This kind of racket may well have caused the historical reputation that options have — including employee stock options — as risky investments. In this case, the risk was taken entirely by option sellers, who were then taken advantage of by the clever and wealthy “corner,” behaviors like this can affect the stock market and options sales as a whole, causing instability and perhaps even crashes.
And while this is an extreme case, it’s always important to remember that the value of options is tied to the market, and thus, in constant flux.
But let’s leave 17th century London, go back to the 21st century, and turn to the options that are most likely to be relevant to you: options granted by companies to their employees.
Are we “In” or are we “Out”?
How to talk about your options
Now that you have a deeper understanding of what options are, let’s dive into employee stock options and how they stack up against the historical examples in terms of risk.
The good news for the holder of employee stock options is that while, historically, options have both risks and benefits, employee stock options are not as risky as you might think.
We’ll start with an example.
A two-year-old start-up hires you as a new employee and, as a condition of the hire, grants you 40,000 stock options. The preset purchase price (strike price) is set to the current share price, based on the most recent liquidity event, perhaps series A funding. Let’s say this is set at $1.
The options’ maturity is set to 10 years, the most common lifespan of an employee stock option. That means the options will expire in 10 years, and you can purchase the stock for $1 any time before the options expire.
It will be hard not to notice that I’ll be using different terms for the same things. That is because they come from two different fields. Terms like option spread, bargain element, and underwater defined later in this post come from court documents and IRS publications, whereas terms like intrinsic value, out of the money, and underlying are financial market vernacular. You will see practitioners preferring one or the other depending on their background.
Let’s look at a couple of scenarios. Suppose, a couple of years later, the company is doing well, and the stock is valued at $10 per share. Your options are in the money, meaning the stock price is higher than the strike price. The intrinsic value, or the bargain element, or the spread — these are many terms for the same thing—is $9. That’s $10, the stock’s value on the market, minus the $1 you will have to pay to get the stock.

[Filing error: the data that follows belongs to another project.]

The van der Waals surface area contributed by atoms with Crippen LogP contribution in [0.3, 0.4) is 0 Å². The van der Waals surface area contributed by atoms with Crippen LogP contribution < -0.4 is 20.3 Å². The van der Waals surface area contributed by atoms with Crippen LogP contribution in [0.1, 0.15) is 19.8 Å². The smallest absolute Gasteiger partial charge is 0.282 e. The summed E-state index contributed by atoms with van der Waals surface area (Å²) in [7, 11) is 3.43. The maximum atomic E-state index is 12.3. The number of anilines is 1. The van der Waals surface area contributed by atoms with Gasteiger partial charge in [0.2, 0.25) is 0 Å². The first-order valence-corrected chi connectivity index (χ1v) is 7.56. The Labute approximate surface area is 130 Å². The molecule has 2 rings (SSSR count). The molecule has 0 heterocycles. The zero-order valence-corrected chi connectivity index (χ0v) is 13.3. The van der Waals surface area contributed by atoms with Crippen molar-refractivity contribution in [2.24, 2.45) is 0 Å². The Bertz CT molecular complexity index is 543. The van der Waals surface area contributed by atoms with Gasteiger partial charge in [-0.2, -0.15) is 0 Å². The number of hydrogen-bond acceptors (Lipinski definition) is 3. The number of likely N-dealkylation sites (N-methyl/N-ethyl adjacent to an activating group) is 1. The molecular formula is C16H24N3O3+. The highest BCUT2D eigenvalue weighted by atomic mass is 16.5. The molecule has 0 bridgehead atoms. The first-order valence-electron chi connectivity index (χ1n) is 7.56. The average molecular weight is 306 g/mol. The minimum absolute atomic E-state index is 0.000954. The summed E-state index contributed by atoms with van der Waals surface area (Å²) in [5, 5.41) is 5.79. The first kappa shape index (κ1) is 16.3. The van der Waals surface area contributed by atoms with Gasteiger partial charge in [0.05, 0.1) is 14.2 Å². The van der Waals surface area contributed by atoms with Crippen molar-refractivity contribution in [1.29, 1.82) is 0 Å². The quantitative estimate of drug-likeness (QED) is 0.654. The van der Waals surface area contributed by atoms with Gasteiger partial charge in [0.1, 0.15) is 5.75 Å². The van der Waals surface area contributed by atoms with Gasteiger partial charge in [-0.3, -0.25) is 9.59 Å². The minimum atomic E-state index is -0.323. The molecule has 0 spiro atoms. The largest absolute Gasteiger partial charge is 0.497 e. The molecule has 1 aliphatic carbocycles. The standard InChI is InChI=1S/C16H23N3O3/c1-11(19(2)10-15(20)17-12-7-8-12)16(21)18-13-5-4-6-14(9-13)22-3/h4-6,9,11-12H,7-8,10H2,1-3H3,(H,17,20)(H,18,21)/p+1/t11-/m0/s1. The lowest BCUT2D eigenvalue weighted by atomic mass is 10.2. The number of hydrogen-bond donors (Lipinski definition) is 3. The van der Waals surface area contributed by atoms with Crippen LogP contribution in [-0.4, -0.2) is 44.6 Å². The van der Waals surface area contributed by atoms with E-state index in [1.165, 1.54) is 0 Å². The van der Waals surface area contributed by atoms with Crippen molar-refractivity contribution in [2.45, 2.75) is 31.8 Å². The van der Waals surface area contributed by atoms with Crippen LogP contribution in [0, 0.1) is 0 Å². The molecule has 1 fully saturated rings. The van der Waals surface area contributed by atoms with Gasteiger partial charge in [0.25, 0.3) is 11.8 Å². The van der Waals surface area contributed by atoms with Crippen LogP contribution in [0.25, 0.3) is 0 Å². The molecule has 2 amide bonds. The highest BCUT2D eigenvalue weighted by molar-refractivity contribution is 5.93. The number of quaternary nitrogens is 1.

You could exercise your options — that is, buy the stock — by paying $1, thus getting a $10 stock for $1. As you can imagine, this scenario could be quite lucrative.
In a different scenario, suppose things are not going well, and the stock had dropped to $0.50. Your options are out of the money or underwater, the intrinsic value is zero, and there is no sense in exercising the options. You’d be paying $1 for a $0.50 share of the stock, which is essentially losing money.
This doesn’t sound like a great deal for the employee who has 40,000 options to buy a $0.50 stock for $1. But remember, the market may change at any time. Company stock value may rise again before the expiration date.
Employee stock options are a considerably better bet than risks like naked selling; they are much more similar to Thales’ story than the story of the unfortunate sellers who got caught in the London “corner’s” scheme.
Like Thales, the holder of employee stock options has the right not to exercise their options if conditions are not favorable. The highest cost to the holder of employee stock options is the terms of the accepted compensation package and the opportunity cost of time spent elsewhere.
With all these factors in mind, it may seem difficult to figure how valuable your employee stock options might actually be. However, several key factors help determine the possible value of options, which we’ll discuss in the next section.
The two parts of an option’s value
What drives the value of an option
Here are just a few more key terms that will help you understand the value of your options.
When employee options are granted, they are usually struck at the money — the purchase price (strike price) is set to the stock’s current price. The option’s intrinsic value is zero, but the option is still valuable due to the underlying stock’s potential to rise in price.
That amount, the excess of the option’s value over its intrinsic value, is called the time value or extrinsic value of the option.
These two components – the spread and the time value—are the most important components to understanding how much value your employee stock options are likely to hold.
The option’s time value reflects the possibility that the option’s intrinsic value, or spread, will increase in the future. The more volatile the stock is, and the longer the option’s term, the more valuable the option is.
A long time to maturity and a volatile underlying stock make the option more valuable because of the possibility of the stock’s value rising while the option is alive. The stock could, of course, also go down, but remember, as the employee stock option holder, you are protected on the downside.
Options are powerful financial instruments that give you the ability to take targeted risks — but, as the traders in 17th-century London learned, they can be risky in some circumstances.
Employee stock options are among the many and varied types of derivatives. And while many factors affect the equation, your employee stock options give you the possibility to make money as your company grows without much of a downside.
Now that you have a deeper understanding of options as a whole, you’ll be better positioned to choose how you manage the risk of employee stock options.
We will be back shortly to continue this series on employee stock options and dive deeper into what you need to know to make informed choices. In the meantime, remember to take a look at your grant agreements, and don’t let your options expire!
- Aristotle. Politics, Book I, Part XI. (H. Rackham, Trans.). Perseus Digital Library. http://data.perseus.org/citations/urn:cts:greekLit:tlg0086.tlg035.perseus-eng1:1.1259a (Original work published 350 B.C.)
- Houghton J., 1692-1703, A Collection for Improvement of Husbandry and Trade, London, Taylor, Hindmarsh, Clavell, Rogers and Brown (reprinted: 1969, Farnborough, Gregg International Publishers).